GENERAL DJORDJEVIC’S DEFENSE RESTS
With the cross-examination of Radomir Milasinovic, a political scientist from Belgrade, the defense rested its five-month case at the trial of police general Vlastimir Djordjevic. Djordjevic is charged with crimes against Kosovo Albanians in 1999. The parties will deliver their closing arguments on 13 and 14 July 2010
Radomir Milasinovic, defence witness of Vlastimir Djordjevic
At the beginning of the cross-examination today, prosecutor Stamp argued that Radomir Milasinovic, a political scientist from Belgrade, was not competent to testify as an expert on police issues. The witness was asked by the defense to draft an expert report on the role of the accused general Vlastimir Djordjevic in anti-terrorist actions in Kosovo in 1999. As alleged in the indictment, numerous crimes were perpetrated against Albanian civilians at the time when Djordjevic served as chief of the Public Security Department in the Serbian MUP.
The prosecutor put it to the witness that in his lengthy scientific career, Milasinovic had not published anything on public security and responsibility of police leadership before he wrote the expert report. Milasinovic explained that he dealt with the topic mostly in ‘internal studies’ and in an edited volume.
The prosecutor said the witness’s expert report was ‘full of uncorroborated claims’. The witness retorted that he didn’t have to name all of his sources, in particular not ‘empirical’ ones, meaning unidentified Serbs and Albanians he interviewed for his report in Kosovo. Thus, for example, the expert report notes that the police refrained from anti-terrorist operations in line with the October 1998 agreement on the cessation of hostilities and establishment of the verification mission. Asked how he knew that the police actually did cease their activities the witness said, ‘I heard it from several persons who took direct part in those events but I really cannot remember their names now’.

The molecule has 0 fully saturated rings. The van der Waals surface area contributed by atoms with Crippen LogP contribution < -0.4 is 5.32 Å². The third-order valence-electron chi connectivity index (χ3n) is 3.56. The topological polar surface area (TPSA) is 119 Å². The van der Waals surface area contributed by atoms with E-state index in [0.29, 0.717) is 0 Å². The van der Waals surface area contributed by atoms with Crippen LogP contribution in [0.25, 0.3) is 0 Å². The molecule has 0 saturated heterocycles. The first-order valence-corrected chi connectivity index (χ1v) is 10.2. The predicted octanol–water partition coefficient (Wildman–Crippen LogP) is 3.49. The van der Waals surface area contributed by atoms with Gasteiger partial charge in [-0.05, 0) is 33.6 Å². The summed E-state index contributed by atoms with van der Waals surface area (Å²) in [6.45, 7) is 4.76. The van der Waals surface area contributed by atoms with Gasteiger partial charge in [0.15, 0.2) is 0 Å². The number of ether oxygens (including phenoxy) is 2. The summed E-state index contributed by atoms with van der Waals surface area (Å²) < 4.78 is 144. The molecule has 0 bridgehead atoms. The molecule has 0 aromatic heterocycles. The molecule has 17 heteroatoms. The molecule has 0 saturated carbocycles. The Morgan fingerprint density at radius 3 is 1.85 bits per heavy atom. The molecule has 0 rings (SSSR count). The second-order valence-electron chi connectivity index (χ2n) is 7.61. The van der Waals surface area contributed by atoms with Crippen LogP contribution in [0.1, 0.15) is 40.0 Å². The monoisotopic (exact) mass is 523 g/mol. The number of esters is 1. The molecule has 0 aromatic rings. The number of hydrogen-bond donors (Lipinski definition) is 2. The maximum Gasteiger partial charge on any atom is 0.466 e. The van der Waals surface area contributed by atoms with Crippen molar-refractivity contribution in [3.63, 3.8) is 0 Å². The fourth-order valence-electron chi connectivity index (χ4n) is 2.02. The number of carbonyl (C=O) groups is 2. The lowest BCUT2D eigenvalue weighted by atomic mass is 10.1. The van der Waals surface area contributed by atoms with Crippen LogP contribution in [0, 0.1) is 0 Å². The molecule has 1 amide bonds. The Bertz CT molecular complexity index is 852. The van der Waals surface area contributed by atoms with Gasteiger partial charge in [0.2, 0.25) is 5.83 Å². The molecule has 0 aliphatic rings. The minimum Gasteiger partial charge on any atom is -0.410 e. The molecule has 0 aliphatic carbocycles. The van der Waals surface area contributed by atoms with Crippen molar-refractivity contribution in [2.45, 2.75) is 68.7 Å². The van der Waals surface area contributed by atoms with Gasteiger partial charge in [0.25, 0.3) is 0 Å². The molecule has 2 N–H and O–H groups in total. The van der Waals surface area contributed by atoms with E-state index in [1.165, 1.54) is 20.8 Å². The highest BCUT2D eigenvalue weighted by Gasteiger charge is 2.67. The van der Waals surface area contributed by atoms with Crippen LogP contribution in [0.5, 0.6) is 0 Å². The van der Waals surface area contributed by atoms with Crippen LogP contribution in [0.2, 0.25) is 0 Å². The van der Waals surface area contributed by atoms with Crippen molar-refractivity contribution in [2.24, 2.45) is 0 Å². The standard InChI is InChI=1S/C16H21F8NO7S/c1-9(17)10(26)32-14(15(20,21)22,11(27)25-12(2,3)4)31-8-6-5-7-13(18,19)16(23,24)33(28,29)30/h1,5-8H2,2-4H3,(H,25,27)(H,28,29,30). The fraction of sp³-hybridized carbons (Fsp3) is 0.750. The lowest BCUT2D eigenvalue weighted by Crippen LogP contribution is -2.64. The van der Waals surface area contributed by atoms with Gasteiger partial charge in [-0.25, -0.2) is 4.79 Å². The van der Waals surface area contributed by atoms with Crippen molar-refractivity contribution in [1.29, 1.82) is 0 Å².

The cross-examination then moved to the main premise of the expert report: General Djordjevic didn’t have anything to do with the anti-terrorist actions in Kosovo. As the witness explained today, that segment of jurisdiction was ‘relocated from the authority of the accused’. In other words, after June 1998 the anti-terrorist operations came under the jurisdiction of the MUP Staff for Kosovo.
Noting that the expert’s evidence was ‘based on unidentifiable sources’, the prosecutor referred to earlier statements made by the head of the MUP Staff Sreten Lukic, showing a few minutes from police meetings in 1998 and Lukic’s 2002 statement to the OTP investigators. In his statement, Lukic claims that Djordjevic issued orders to the police on Kosovo. Asked why Lukic would want to ‘misrepresent reality’ the witness said he didn’t know.
Radomir Milasinovic completed his evidence and General Vlastimir Djordjevic’s defense rested its case. The defense case started on 1 December 2009; it took about five months, minus the breaks. Presiding judge Parker indicated that the Trial Chamber expected both parties to submit their final briefs by the end of June 2010. Closing arguments of the prosecution and defense are scheduled for 13 and 14 July 2010.
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